Here is an example of what it would look like for loan originators:

Goal Data Source Measure of Success Weight

Production Growth: Grow funded volume year over year by 10%

LOS Monthly loan volume 30%
Quality: Reduce number of loans with errors or defects by 5% Audit report Percentage of loans without critical defects 25%
Turn Time: Decrease turn time by 2 days LOS Number of days between application and submit to processing 20%
Borrower Satisfaction: Improve Net Promoter Score by 5% CRM Borrower response to closing survey 15%
Pull Through: Increase pull through by 5% LOS App to Fund ratio on rolling 90 day basis 10%

Assign Expected Values to KPIs

With the metrics and weightings completed, you will want to then determine the expected value for each KPI. The expected value is what you anticipate can be accomplished by the majority of individuals in a role, over a specified period of time. These should be realistic values based on historical performance data.

Start with the data for the last full year of production. Once you have established the expected value, you will want to determine what the tolerance levels are for each metric. These ranges will help your employees understand your expectations and will also provide context to your results.

An easy way to accomplish this is by using a 5-point scale where 1 is unsatisfactory and 5 is exceptional. For each of the metrics you will need to establish the ranges of results. It might be useful to think about a bell curve here. You want the majority of your employees to fall into the “meets expectation” category or the top of the curve.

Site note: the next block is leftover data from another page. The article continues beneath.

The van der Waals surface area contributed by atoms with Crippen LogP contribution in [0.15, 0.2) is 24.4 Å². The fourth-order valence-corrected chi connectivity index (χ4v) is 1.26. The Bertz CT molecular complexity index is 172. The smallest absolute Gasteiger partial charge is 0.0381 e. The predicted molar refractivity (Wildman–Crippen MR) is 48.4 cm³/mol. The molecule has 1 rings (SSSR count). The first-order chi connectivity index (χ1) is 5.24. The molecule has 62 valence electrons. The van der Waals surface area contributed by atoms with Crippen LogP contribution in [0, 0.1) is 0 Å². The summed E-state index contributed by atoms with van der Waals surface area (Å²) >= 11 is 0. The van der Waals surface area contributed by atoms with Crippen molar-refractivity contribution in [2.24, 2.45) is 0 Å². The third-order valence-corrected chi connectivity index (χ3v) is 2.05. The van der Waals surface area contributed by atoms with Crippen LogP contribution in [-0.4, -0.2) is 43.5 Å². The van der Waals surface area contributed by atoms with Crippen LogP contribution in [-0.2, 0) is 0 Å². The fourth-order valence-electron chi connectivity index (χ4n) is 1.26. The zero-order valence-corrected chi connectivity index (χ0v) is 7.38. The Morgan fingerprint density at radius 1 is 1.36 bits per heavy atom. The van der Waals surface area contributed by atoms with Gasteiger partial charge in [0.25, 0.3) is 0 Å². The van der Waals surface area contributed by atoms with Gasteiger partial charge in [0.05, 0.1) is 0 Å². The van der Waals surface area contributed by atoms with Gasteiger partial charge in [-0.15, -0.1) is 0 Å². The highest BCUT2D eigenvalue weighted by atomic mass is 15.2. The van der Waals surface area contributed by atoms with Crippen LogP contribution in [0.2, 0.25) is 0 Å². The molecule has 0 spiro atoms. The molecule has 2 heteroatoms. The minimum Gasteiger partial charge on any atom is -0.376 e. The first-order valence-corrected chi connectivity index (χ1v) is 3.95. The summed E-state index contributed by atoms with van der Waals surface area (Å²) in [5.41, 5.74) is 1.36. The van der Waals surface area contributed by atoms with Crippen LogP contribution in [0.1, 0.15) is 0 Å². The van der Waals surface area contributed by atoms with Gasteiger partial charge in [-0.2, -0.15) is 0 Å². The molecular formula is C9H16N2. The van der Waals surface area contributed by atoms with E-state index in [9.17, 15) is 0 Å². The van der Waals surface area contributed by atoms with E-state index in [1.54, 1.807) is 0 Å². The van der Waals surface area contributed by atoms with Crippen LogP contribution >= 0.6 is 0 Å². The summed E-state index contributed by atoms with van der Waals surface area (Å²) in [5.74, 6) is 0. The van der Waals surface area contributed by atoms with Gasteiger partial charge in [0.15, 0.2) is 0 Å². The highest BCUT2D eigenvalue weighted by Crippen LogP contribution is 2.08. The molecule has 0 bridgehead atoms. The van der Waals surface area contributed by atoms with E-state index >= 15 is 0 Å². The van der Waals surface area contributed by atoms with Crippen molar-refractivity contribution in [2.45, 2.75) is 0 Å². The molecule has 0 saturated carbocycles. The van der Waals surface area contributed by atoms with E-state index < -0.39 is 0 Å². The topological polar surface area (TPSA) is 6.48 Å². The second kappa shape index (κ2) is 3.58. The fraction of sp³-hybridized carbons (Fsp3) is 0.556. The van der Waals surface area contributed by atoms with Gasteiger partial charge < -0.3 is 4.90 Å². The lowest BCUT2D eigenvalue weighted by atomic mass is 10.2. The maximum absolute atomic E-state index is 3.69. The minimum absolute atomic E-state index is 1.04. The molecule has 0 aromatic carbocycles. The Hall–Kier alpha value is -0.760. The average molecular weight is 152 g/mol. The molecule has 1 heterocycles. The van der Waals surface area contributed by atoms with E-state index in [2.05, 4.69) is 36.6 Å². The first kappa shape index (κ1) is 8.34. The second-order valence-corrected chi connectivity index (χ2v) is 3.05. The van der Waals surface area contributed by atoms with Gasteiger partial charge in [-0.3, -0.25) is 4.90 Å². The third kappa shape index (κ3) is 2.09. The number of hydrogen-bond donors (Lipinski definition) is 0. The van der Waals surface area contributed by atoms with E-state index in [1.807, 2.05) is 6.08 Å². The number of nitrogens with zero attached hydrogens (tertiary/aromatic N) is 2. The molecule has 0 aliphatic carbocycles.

Example 5-point scale:

Performance Rating Distribution

Unsatisfactory (1)

5%

Doesn't meet expectations (2)

10%

Meets expectations (3)

70%

Exceeds expectations (4)

10%

Exceptional (5)

5%

By establishing ranges that will roughly fit the employees into one of these categories with the above distribution, you make the scorecard results meaningful. Most people will want to see that their results are exceptional in every category but having a scorecard where everyone is exceptional really doesn’t tell you anything. It also won’t help your employees understand what the organization defines as truly exceptional.

Below is an example scorecard that identifies what is being measured, how it is being calculated, where the data comes from, and ranges which translate to the point scale. 

Example LO balanced scorecard:

Goal Data Source Measure of Success Weight  Rating

Production Growth: Grow funded volume year over year by 10%

LOS Monthly loan volume 30% 1) Less than $250,000
2) $250,000 - $999,999
3) $1,000,000 - $1,499,999
4) $1,500,000 - $1,999,999
5) $2,000,000 +
Quality: Reduce number of loans with errors or defects by 5% Audit report Percentage of loans without critical defects 25% 1) Greater than 7.5%
2) 5% - 7.5%
3) 2.5 - 4.9%
4).1% - 2.4%
5) 0
Turn Time: Decrease turn time by 2 days LOS Number of days between application and submit to processing 20% 1) Greater than 7 days
2) 5 - 6 days
3) 2 - 4 days
4) More than 1 day
5) Less than 1 day
Borrower Satisfaction: Improve Net Promoter Score by 5% CRM Borrower response to closing survey 15% 1) Rating of 1 - Unacceptable
2) Rating of 2 - Poor
3) Rating of 3 - Satisfactory
4) Rating of 4 - Very Good
5) Rating of 5 - Outstanding
Pull Through: Increase pull through by 5% LOS App to Fund ratio on rolling 90 day basis 10% 1) Less than 40%
2) 40% - 49%
3) 50% - 59%
4) 60% - 69%
5) 70% +

Through careful establishment of the right KPI’s combined with the simplicity of a scorecard, you will provide a framework that will help your team stay focused on the goals that matter most to the organization.